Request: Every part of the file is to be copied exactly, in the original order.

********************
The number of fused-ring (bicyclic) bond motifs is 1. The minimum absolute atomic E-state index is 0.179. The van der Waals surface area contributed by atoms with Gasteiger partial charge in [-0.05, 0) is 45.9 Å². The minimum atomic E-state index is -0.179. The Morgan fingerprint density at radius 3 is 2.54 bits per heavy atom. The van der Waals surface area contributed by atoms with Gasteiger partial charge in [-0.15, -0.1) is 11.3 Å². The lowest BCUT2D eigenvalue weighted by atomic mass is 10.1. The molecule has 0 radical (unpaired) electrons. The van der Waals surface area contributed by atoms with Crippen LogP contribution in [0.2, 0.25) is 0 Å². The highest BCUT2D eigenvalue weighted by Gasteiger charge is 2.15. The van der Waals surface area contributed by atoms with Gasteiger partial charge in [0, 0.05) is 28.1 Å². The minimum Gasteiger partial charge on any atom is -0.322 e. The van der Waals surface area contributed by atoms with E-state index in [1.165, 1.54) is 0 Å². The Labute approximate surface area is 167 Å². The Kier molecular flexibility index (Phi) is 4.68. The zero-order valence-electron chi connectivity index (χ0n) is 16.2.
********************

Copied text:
The number of fused-ring (bicyclic) bond motifs is 1. The minimum absolute atomic E-state index is 0.179. The van der Waals surface area contributed by atoms with Gasteiger partial charge in [-0.05, 0) is 45.9 Å². The minimum atomic E-state index is -0.179. The Morgan fingerprint density at radius 3 is 2.54 bits per heavy atom. The van der Waals surface area contributed by atoms with Gasteiger partial charge in [-0.15, -0.1) is 11.3 Å². The lowest BCUT2D eigenvalue weighted by atomic mass is 10.1. The molecule has 0 radical (unpaired) electrons. The van der Waals surface area contributed by atoms with Crippen LogP contribution in [0.2, 0.25) is 0 Å². The highest BCUT2D eigenvalue weighted by Gasteiger charge is 2.15. The van der Waals surface area contributed by atoms with Gasteiger partial charge in [0, 0.05) is 28.1 Å². The minimum Gasteiger partial charge on any atom is -0.322 e. The van der Waals surface area contributed by atoms with E-state index in [1.165, 1.54) is 0 Å². The Labute approximate surface area is 167 Å². The Kier molecular flexibility index (Phi) is 4.68. The zero-order valence-electron chi connectivity index (χ0n) is 16.2.